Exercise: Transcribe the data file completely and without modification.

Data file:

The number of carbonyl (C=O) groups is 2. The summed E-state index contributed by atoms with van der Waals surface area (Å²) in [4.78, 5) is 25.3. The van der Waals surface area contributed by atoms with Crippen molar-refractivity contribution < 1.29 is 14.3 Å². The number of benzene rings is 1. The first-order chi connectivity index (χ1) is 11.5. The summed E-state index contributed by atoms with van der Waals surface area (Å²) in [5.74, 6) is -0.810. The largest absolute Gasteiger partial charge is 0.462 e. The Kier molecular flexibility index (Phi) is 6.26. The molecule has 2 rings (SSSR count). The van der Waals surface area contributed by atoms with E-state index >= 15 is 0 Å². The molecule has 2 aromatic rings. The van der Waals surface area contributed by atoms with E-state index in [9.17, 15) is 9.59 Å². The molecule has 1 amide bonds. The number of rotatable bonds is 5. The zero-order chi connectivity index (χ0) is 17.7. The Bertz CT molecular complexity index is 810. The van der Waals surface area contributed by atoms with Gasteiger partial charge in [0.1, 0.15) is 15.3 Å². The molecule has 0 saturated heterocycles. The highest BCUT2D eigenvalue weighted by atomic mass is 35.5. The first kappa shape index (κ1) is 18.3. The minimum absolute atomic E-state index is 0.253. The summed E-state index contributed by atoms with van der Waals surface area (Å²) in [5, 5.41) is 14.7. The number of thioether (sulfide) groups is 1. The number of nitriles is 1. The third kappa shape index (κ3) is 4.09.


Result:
The number of carbonyl (C=O) groups is 2. The summed E-state index contributed by atoms with van der Waals surface area (Å²) in [4.78, 5) is 25.3. The van der Waals surface area contributed by atoms with Crippen molar-refractivity contribution < 1.29 is 14.3 Å². The number of benzene rings is 1. The first-order chi connectivity index (χ1) is 11.5. The summed E-state index contributed by atoms with van der Waals surface area (Å²) in [5.74, 6) is -0.810. The largest absolute Gasteiger partial charge is 0.462 e. The Kier molecular flexibility index (Phi) is 6.26. The molecule has 2 rings (SSSR count). The van der Waals surface area contributed by atoms with E-state index >= 15 is 0 Å². The molecule has 2 aromatic rings. The van der Waals surface area contributed by atoms with E-state index in [9.17, 15) is 9.59 Å². The molecule has 1 amide bonds. The number of rotatable bonds is 5. The zero-order chi connectivity index (χ0) is 17.7. The Bertz CT molecular complexity index is 810. The van der Waals surface area contributed by atoms with Gasteiger partial charge in [0.1, 0.15) is 15.3 Å². The molecule has 0 saturated heterocycles. The highest BCUT2D eigenvalue weighted by atomic mass is 35.5. The first kappa shape index (κ1) is 18.3. The minimum absolute atomic E-state index is 0.253. The summed E-state index contributed by atoms with van der Waals surface area (Å²) in [5, 5.41) is 14.7. The number of thioether (sulfide) groups is 1. The number of nitriles is 1. The third kappa shape index (κ3) is 4.09.